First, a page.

In an attempt to ensure maximum performance of its forthcoming mainstream desktop accelerated processing units (APUs), Advanced Micro Devices plans to dramatically boost clock-speeds of its code-named Trinity chips. Thanks to frequencies that are up to 800MHz higher compared to Llano APUs available now, Trinity will likely offer significantly better performance.
According to a slide, which resembles those from Advanced Micro Devices' documents, published by DonanimHaber web-site, base clock-speeds of A-series "Trinity" APUs for desktops will start at 3.20GHz and will span to 3.80GHz. Boosted Turbo Core clock-speeds of desktops accelerated processing units will be up to 4.20GHz. Frequencies of integrated graphics processing units will also be considerably higher compared to Llano and therefore will also be faster.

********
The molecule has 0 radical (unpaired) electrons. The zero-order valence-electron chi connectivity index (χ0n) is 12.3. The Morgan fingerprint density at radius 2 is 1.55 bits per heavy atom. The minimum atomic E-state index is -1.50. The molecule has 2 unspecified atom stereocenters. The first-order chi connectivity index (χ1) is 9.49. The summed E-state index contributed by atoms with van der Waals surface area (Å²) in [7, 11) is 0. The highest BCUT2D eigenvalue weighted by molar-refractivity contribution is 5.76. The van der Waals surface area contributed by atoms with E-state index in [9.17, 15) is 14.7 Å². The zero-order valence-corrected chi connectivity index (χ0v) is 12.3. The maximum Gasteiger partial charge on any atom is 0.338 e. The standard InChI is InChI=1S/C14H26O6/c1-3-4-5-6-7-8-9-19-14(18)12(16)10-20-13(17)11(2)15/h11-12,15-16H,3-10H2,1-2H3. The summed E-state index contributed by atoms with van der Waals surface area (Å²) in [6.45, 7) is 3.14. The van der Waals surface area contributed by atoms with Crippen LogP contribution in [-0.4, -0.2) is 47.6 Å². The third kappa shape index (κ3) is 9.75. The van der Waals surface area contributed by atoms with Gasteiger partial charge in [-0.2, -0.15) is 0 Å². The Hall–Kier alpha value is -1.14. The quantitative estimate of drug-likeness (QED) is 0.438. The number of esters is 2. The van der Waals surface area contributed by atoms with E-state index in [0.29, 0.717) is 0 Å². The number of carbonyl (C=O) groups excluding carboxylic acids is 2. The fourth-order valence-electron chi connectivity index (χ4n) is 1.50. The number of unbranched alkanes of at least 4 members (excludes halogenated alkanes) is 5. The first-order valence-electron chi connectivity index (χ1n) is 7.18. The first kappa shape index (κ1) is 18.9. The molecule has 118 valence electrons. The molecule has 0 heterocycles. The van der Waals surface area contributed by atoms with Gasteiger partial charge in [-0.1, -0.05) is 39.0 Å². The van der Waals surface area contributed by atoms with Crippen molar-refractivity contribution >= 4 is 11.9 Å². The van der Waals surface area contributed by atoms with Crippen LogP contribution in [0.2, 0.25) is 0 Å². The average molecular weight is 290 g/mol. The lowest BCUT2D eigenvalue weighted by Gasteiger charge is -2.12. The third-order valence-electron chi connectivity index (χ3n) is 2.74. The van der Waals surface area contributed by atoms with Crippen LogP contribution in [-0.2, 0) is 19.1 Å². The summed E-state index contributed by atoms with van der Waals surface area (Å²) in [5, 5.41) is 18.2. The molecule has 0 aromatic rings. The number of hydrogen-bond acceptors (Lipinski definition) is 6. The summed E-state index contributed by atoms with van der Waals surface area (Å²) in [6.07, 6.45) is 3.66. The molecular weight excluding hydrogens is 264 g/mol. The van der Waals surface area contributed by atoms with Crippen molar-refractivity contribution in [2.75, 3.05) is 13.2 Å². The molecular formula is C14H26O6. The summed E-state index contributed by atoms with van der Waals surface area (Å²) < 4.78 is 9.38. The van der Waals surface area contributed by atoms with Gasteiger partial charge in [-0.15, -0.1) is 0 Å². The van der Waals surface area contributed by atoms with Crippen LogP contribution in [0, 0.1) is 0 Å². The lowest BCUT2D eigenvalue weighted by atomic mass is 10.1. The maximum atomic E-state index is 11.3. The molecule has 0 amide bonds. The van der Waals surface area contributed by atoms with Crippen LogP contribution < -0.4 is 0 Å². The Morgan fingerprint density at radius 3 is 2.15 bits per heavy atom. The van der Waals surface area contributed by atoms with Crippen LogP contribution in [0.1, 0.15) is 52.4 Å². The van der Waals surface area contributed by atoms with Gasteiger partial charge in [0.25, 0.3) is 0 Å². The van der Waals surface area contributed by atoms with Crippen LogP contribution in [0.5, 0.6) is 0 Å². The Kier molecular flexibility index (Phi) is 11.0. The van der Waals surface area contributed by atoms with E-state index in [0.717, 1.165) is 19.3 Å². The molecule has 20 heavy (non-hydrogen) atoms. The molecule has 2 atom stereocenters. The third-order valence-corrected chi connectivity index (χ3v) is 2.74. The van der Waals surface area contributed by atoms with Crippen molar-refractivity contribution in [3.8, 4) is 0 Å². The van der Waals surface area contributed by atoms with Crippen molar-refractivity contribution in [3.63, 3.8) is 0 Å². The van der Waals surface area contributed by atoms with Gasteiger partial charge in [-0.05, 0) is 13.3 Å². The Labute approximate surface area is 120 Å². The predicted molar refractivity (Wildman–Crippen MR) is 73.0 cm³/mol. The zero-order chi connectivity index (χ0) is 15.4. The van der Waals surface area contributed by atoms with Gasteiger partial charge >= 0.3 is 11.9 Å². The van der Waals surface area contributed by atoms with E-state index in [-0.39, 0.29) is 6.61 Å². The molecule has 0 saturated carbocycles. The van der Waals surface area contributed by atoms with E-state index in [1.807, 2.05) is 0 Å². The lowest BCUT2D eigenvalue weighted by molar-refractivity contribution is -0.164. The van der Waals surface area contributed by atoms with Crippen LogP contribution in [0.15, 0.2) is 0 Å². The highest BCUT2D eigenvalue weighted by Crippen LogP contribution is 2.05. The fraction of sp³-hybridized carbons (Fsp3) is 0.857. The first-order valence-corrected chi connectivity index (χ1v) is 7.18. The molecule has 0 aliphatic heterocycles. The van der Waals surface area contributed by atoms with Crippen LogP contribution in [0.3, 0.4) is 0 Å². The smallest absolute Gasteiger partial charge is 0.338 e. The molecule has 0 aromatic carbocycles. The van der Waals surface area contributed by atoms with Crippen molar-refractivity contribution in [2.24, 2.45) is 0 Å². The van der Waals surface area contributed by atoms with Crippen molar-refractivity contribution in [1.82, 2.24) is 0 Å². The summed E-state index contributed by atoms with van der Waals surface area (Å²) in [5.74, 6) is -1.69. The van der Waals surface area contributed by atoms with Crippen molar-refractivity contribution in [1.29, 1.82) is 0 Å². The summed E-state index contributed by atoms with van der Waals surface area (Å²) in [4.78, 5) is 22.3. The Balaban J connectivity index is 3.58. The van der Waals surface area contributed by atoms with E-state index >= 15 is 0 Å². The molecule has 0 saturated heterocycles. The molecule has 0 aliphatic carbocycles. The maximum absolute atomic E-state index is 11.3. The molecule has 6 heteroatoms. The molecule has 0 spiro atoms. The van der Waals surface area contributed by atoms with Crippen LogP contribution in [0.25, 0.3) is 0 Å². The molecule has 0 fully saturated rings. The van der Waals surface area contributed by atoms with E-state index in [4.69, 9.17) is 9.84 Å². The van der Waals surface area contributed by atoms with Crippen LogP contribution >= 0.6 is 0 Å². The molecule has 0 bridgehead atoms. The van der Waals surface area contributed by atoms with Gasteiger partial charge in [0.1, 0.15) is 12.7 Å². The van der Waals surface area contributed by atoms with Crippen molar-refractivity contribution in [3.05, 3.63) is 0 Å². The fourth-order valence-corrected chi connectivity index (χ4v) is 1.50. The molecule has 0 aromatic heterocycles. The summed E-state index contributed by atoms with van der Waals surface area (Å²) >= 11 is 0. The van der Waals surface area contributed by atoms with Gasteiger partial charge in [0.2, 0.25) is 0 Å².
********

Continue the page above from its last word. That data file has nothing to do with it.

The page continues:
AMD’s second-generation code-named Trinity APU for mainstream personal computers (Comal for notebooks and Virgo for desktops) will be made using 32nm SOI HKMG process technology at Globalfoundries. The APU will feature up to four x86 cores powered by enhanced Bulldozer/Piledriver architecture, AMD Radeon HD 7000-series "Southern Islands" graphics core with DirectX 11-class graphics support, DDR3 memory controller and other improvements. The chips will be compatible with new infrastructure.
According to performance benchmarks conducted by AMD, the Trinity 35W APU with Piledriver-class x86 cores will provide 25% better x86 performance compared to Llano 35W (with K10.5+ "Husky" x86 cores) based on results obtained in PC Mark Vantage Productivity benchmark. AMD also claims that Trinity 35W will offer up to 50% better result in 3D Mark Vantage performance benchmark compared to Llano 35W.
According to documents seen by X-bit labs, staring from early and middle March, 2012, AMD intends to mass produce its desktop A-series "Trinity" accelerated processing units with 65W thermal design power (TDP). In early May, 2012, the chip designer wants to initiate mass production of desktop A-series "Trinity" APUs with 100W TDP and higher performance. The Sunnyvale, California-based chip designer plans to release Trinity in mid-2012.